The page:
Which companies—and which taxes—are covered?
Amount A targets the biggest and most profitable multinationals, across most industries: Companies making more than 20 billion euros in annual revenue, and with a greater than 10% profit margin.
The thresholds for inclusions in different countries’ digital taxes vary, but they’re all lower than the Amount A threshold. France, for example, applies the tax to companies making more than 750 million euros in annual revenue worldwide, and more than 25 million euros per year in relevant revenue in France.
That means some companies in-scope of digital taxes won’t be in-scope of Amount A—meaning they likely won’t be able to use the credit, because it only applies against future Amount A taxes. That includes both smaller tech companies, as well as ones that aren’t profitable, or have a low profit margin.
“It’s silent on the treatment of anyone that doesn’t fall in scope,” said Barbara Angus, global tax policy leader at EY. “Now you have companies not in scope under Pillar One who will continue to have DSTs in place until the ultimate implementation.”
For those companies, today’s deal does offer relief: the promise of an end to DSTs, said Daniel Bunn, VP of global projects at the Tax Foundation.
Thursday’s deal does include a provision that allows companies to grow into being in-scope of Amount A for four years after Pillar One comes into effect, before they lose the ability to use the credits.
The six-country agreement also allows companies to carry credits forward, if their amount of credit exceeds their Amount A liability.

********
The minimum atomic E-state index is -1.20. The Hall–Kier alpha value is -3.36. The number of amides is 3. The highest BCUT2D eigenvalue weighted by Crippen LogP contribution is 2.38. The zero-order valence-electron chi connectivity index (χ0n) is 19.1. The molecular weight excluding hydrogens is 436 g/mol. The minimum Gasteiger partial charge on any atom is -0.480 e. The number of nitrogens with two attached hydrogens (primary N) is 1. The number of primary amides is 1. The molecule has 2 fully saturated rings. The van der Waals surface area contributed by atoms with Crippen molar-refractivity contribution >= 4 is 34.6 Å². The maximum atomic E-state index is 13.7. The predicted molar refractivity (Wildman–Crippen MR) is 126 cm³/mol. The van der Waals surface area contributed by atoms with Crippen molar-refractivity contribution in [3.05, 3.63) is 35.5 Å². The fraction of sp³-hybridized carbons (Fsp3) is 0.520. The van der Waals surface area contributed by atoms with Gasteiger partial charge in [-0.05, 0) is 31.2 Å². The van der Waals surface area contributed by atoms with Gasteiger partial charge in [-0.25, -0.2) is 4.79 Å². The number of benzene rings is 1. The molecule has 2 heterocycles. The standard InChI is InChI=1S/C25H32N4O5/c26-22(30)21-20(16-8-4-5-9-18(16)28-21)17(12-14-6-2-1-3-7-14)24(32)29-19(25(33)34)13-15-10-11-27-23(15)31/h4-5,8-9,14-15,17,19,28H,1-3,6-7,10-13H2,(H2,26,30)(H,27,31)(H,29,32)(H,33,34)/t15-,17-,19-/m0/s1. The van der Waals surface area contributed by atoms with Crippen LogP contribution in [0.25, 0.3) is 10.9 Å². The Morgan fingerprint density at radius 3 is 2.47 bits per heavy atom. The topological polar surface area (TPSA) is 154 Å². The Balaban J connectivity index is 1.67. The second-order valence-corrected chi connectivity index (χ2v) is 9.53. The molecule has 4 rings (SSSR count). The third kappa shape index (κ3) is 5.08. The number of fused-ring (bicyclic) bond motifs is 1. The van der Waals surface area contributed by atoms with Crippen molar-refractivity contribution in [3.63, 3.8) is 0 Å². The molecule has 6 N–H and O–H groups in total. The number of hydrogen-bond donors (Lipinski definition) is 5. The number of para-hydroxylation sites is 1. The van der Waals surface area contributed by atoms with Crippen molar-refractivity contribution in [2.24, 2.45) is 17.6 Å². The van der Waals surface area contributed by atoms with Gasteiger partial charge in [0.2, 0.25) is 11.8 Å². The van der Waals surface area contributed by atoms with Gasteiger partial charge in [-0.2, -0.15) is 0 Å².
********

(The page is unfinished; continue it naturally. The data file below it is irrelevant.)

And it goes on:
What else do we need to know?
The governments involved welcomed Thursday’s agreement, which they said would ease heightening trade tensions.
But negotiators working on the broader global deal—and the U.S.—still have important questions to answer about digital taxes.
Thursday’s deal doesn’t clearly define what an unacceptable “unilateral measure” looks like—a question being debated among countries working out the technical details of the implementation plan.
Negotiators will still have to decide which other national measures could eventually be blocked or targeted for repeal as part of the broader global deal.
What happens next?
This deal puts even more pressure on the ambitious timeline to implement the new rules within two years, especially in the U.S.
The Organization for Economic Cooperation and Development, which is leading the talks, plans to create a multilateral convention—a type of treaty—to implement Pillar One. In the U.S., tax treaties are traditionally passed through the Senate, requiring a two-thirds vote, but the Biden administration could have a difficult time winning enough Republican support. The administration may look to other avenues to implement Pillar One, but those would likely still involve Congress in some capacity, and bipartisan political support for the deal is far from guaranteed.
If the U.S. doesn’t implement the new rules, everything outlined in today’s deal could be in jeopardy: Without the U.S., Amount A rules may not be able to go into effect, countries wouldn’t withdraw their DSTs, and the companies in question wouldn’t get the credits, or see an end to the digital taxes.